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Fired Sopranos Writer Confirms What We Suspected All Along About James Gandolfini's Demeanor

HBO's "The Sopranos" was, in many ways, the blueprint for all subsequent "prestige TV" dramas about complex, morally compromised antiheroes. New Jersey mafia capo Anthony John "Tony" Soprano was a troubled man with a capacity for unfathomable depths of cruelty and aggression, and the series never shied away from laying bare the darkest recesses of his psyche.

Yet the actor who played Tony, the late and great James Gandolfini, couldn't have been more different from his most famous screen role. By all accounts a nice, fun, genuinely kind soul who took his craft deeply seriously and did his best to get along well with his costars (via Vulture), he was also known for being notoriously humble and "spotlight-shy," and avoiding the pitfalls of celebrity as best he could (via ET Online) — compare and contrast with Tony Soprano's boisterous, grandiloquent personality.

In the years since Gandolfini's tragic passing at the age of 51, there have been no shortage of stories that showed what a great guy he was in real life, both on and off the set. And, recently, one particularly heartwarming such story was shared by a close friend of Gandolfini: the former "Sopranos" writer Todd A. Kessler.

James Gandolfini insisted on taking Todd A. Kessler out after his firing

Todd A. Kessler is a prominent TV writer, producer and director who's known for having co-created and run the writers' room of two award-winning series: the Glenn Close-starring FX legal drama "Damages," and the Netflix family drama-thriller "Bloodline." Before getting to the point of writing his own shows, however, Kessler did the usual early-career bouncing between different writers' rooms, and his most notorious gig in that period was as part of the "Sopranos" writing staff on Seasons 2 and 3. Along with David Chase, he penned the Season 2 finale "Funhouse," widely considered one of the best "Sopranos" episodes (via Entertainment Weekly, Time).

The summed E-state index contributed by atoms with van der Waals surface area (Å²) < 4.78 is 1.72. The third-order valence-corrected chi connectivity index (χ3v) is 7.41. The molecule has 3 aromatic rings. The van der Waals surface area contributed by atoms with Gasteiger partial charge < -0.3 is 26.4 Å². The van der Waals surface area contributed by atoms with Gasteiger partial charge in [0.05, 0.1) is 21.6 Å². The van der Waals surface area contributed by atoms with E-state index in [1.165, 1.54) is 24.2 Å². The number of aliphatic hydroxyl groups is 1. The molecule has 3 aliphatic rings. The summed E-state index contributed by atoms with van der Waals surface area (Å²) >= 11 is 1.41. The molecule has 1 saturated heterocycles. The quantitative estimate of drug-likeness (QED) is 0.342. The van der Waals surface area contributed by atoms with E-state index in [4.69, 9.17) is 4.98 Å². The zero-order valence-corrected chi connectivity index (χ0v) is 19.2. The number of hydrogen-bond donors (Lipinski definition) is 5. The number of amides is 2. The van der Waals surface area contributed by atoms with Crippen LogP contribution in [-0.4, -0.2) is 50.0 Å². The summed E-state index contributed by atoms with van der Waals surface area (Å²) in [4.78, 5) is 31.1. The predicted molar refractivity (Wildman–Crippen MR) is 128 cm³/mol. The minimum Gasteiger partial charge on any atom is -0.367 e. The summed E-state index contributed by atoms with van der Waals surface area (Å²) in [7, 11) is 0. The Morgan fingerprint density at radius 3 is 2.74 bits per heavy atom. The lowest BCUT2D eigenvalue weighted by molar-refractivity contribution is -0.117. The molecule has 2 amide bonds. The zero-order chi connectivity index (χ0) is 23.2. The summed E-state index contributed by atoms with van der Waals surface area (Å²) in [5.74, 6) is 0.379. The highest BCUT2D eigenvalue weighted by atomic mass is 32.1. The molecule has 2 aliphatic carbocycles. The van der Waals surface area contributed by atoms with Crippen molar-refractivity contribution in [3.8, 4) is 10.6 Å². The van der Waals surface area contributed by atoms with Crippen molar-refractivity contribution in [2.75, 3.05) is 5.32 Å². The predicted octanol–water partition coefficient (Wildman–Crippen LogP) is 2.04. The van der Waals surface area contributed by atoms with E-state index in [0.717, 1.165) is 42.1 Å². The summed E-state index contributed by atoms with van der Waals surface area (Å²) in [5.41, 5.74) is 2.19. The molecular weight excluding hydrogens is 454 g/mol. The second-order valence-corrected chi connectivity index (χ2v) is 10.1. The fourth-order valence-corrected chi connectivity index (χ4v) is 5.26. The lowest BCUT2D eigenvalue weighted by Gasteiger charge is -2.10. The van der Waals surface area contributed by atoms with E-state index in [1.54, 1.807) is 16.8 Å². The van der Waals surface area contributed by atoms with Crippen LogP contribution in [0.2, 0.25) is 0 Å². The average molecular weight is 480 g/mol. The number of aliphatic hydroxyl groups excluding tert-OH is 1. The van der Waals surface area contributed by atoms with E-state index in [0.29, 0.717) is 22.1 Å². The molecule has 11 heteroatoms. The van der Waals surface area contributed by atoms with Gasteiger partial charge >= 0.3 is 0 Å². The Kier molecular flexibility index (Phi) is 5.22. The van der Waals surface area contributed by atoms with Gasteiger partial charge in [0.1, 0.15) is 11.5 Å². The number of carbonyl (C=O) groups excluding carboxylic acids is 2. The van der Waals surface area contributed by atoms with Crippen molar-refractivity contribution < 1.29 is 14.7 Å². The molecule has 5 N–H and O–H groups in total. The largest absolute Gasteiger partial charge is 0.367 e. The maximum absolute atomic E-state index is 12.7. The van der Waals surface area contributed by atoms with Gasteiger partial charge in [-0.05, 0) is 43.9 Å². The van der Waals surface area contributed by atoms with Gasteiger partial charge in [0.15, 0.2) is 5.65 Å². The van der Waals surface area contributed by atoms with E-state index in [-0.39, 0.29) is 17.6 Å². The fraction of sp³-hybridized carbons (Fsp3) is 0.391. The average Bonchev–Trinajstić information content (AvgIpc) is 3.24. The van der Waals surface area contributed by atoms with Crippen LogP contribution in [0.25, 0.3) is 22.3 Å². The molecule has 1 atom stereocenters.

At the end of Season 3, though,Kessler was let go by HBO — an experience he's described as "painful and formative." By that point, he and James Gandolfini had grown close, and Kessler's firing led to an experience with the "Sopranos" star that confirmed him as one of the sweetest, most genuine people to have worked in the business. Kessler dished about it to actors Michael Imperioli (Christopher Molsanti) and Steve Schirripa (Bobby Bacalieri) in an interview for the book "Woke Up This Morning," an epic, definitive oral history of the making of "The Sopranos," per Insider.

Gandolfini made a point of lifting his friend's spirits

By the time Kessler was fired, Gandolfini had become one of his "dearest friends in life as [they] worked on the show." So, ever the mensch, Gandolfini took it upon himself to lift his friend's spirit.

"Jim called me up after he finished work that day," Kessler related to Imperioli and Schirripa, in reference to the day of his firing. "He knew what had happened, and he said, 'I'm taking you out.'" Then, he took Kessler out to a restaurant, where they were approached by two women. Gandolfini "introduced Kessler as a writer on the show he'd just gotten fired from," per Insider, prompting Kessler to shrink in embarrassment.

"But [the women] didn't care," Kessler continued. "And we talked a little bit, they laughed, and then Jim said to me — and it was really one of those moments that will forever stick with me of Jim — he said: 'You do not shrink. You have nothing to hang your head about.'"

In addition to those beautiful words of encouragement, Kessler also quoted Gandolfini as having told him, "You hold your head high and know that you did great work." Add those two examples of Gandolfini's incredible generosity of spirit to the ever-growing list of reasons why we miss him deeply.